There was a sudden shift of upper castes and some sections of OBCs in north India towards the BJP as the Yatra made its way, attracting large crowds wherever it went.
The BJP withdrew support to the VP Singh government when Lalu Prasad as Chief Minister of Bihar got Advani arrested at Samastipur in Bihar. The VP Singh government fell.
On October 30, 1990, there was police firing on Kar Sevaks to prevent them from storming the Babri mosque, leading to six deaths. Polarisation deepened. On December 6, 1992, the Babri mosque was demolished by a crowd. BJP state governments were dismissed and cases filed against BJP leaders like Advani, Murli Manohar Joshi and Uma Bharti, among others.
The turn of events also led to the Congress losing its Muslim votes in UP and Bihar to Mulayam Singh Yadav and Lalu Prasad, respectively.
The BJP was on the rise in each election till 1998, but attracting allies at the peak of the Hindutva surge was a tough task. Advani had acquired a high profile, while Vajpayee was seen as more acceptable across the political spectrum.
It was at this time that Advani sprang a surprise. In the presence of Vajpayee in a public meeting at Shivaji Park in Mumbai just before the 1996 Lok Sabha polls, he announced that Vajpayee would lead the party in the Lok Sabha elections.
As Vajpayee could come to power for 13 months in 1998 – and then for five years in 1999 – he became the party’s top leader, with Advani a close second as the Deputy Prime Minister.
The decline of Advani
Once Vajpayee bowed out after losing the 2004 Lok Sabha polls, Advani tried to step into his shoes. Coalition arrangements held the key to coming to power in those times.
This phase also saw a major controversy, when Advani on a visit to Pakistan called Pakistan founder MA Jinnah “secular”. He attracted harsh criticism for this, with media reports saying this was an attempt to cultivate a moderate image that backfired.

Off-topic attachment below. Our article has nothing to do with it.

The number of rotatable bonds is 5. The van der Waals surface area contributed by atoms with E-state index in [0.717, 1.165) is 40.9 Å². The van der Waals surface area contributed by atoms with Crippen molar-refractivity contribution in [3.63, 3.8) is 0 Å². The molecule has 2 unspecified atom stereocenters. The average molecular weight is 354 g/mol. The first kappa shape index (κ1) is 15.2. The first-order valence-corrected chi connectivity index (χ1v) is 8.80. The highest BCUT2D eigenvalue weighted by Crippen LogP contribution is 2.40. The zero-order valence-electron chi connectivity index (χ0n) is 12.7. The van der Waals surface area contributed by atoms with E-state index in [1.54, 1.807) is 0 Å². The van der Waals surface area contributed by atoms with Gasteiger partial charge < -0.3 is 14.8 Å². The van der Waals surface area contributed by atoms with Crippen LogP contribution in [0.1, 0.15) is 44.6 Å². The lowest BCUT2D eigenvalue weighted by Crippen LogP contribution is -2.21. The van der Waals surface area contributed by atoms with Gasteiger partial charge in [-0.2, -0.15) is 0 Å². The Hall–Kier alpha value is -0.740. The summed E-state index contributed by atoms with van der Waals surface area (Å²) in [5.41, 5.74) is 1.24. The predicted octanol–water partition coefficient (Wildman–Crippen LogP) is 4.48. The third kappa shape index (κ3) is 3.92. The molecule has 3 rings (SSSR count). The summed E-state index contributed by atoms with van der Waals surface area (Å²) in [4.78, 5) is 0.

Advani led the party as its PM-candidate in 2009, but as a shadow of his former self. However, it was this election that saw a dedicated online campaign for Advani, with a team led by Prodyut Bora reporting to Sudheendra Kulkarni for the same, to ensure that the leader had greater visibility. On counting day, the team of young techies sat together wearing identical T-shirts that read: ‘Advani ji is PM, and so are we’.
However, this was not to be. The BJP was humbled with 116 seats and the Congress returned to power with 206 seats.
The next few years saw the profile of Advani gradually fall. He would still attend Parliament regularly.
The BJP was under Nitin Gadkari -- followed, briefly, by Rajnath Singh -- in the coming years, while Sushma Swaraj and Arun Jaitley led the party’s charge in Parliament. The party chose Narendra Modi as its Prime Ministerial candidate in 2014 and stormed to power. Advani was now just a Lok Sabha MP. Organisationally, he was in the Margdarshak Mandal, a mentors’ club.
In 2019, he did not contest from Gandhinagar. Since then, his public appearances came down drastically. Age had begun to catch up with him.
However, the long Advani era is in many ways the story of the BJP and, to a significant extent, almost the political story of India in the heady decade of the 1990s.